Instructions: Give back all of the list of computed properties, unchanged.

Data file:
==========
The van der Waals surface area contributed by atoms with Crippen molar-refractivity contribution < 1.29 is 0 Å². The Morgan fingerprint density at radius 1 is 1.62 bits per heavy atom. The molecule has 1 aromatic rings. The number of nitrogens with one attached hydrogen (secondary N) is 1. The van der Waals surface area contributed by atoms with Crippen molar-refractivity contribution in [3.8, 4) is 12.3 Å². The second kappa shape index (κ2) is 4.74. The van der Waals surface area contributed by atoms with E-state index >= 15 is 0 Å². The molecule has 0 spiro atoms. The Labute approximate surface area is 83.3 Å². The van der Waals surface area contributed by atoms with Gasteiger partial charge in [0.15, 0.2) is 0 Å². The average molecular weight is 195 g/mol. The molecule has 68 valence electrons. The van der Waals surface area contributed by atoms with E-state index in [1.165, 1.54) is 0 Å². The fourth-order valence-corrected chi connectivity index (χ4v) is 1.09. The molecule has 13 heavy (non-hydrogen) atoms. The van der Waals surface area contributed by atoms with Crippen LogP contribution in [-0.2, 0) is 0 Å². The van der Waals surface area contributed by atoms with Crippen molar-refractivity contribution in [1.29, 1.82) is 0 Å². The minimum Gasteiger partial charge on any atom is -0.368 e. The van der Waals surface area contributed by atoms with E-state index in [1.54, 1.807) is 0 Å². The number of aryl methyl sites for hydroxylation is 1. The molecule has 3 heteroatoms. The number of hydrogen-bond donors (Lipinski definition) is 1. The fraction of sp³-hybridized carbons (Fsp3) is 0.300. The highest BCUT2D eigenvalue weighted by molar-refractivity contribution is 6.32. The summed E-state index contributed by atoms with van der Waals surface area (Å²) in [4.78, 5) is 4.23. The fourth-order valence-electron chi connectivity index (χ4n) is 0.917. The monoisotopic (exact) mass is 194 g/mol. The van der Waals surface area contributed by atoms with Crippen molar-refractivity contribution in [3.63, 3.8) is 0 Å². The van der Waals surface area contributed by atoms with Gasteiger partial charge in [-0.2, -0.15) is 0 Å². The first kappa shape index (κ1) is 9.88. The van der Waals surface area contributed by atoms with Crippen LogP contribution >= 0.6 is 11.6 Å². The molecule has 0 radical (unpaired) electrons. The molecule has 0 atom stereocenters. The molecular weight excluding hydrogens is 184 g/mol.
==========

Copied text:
The van der Waals surface area contributed by atoms with Crippen molar-refractivity contribution < 1.29 is 0 Å². The Morgan fingerprint density at radius 1 is 1.62 bits per heavy atom. The molecule has 1 aromatic rings. The number of nitrogens with one attached hydrogen (secondary N) is 1. The van der Waals surface area contributed by atoms with Crippen molar-refractivity contribution in [3.8, 4) is 12.3 Å². The second kappa shape index (κ2) is 4.74. The van der Waals surface area contributed by atoms with E-state index >= 15 is 0 Å². The molecule has 0 spiro atoms. The Labute approximate surface area is 83.3 Å². The van der Waals surface area contributed by atoms with Gasteiger partial charge in [0.15, 0.2) is 0 Å². The average molecular weight is 195 g/mol. The molecule has 68 valence electrons. The van der Waals surface area contributed by atoms with E-state index in [1.165, 1.54) is 0 Å². The fourth-order valence-corrected chi connectivity index (χ4v) is 1.09. The molecule has 13 heavy (non-hydrogen) atoms. The van der Waals surface area contributed by atoms with Crippen LogP contribution in [-0.2, 0) is 0 Å². The van der Waals surface area contributed by atoms with Crippen molar-refractivity contribution in [1.29, 1.82) is 0 Å². The minimum Gasteiger partial charge on any atom is -0.368 e. The van der Waals surface area contributed by atoms with E-state index in [1.54, 1.807) is 0 Å². The number of aryl methyl sites for hydroxylation is 1. The molecule has 3 heteroatoms. The number of hydrogen-bond donors (Lipinski definition) is 1. The fraction of sp³-hybridized carbons (Fsp3) is 0.300. The highest BCUT2D eigenvalue weighted by molar-refractivity contribution is 6.32. The summed E-state index contributed by atoms with van der Waals surface area (Å²) in [4.78, 5) is 4.23. The fourth-order valence-electron chi connectivity index (χ4n) is 0.917. The monoisotopic (exact) mass is 194 g/mol. The van der Waals surface area contributed by atoms with Crippen molar-refractivity contribution in [3.63, 3.8) is 0 Å². The van der Waals surface area contributed by atoms with Gasteiger partial charge in [-0.2, -0.15) is 0 Å². The first kappa shape index (κ1) is 9.88. The van der Waals surface area contributed by atoms with Crippen LogP contribution >= 0.6 is 11.6 Å². The molecule has 0 radical (unpaired) electrons. The molecule has 0 atom stereocenters. The molecular weight excluding hydrogens is 184 g/mol.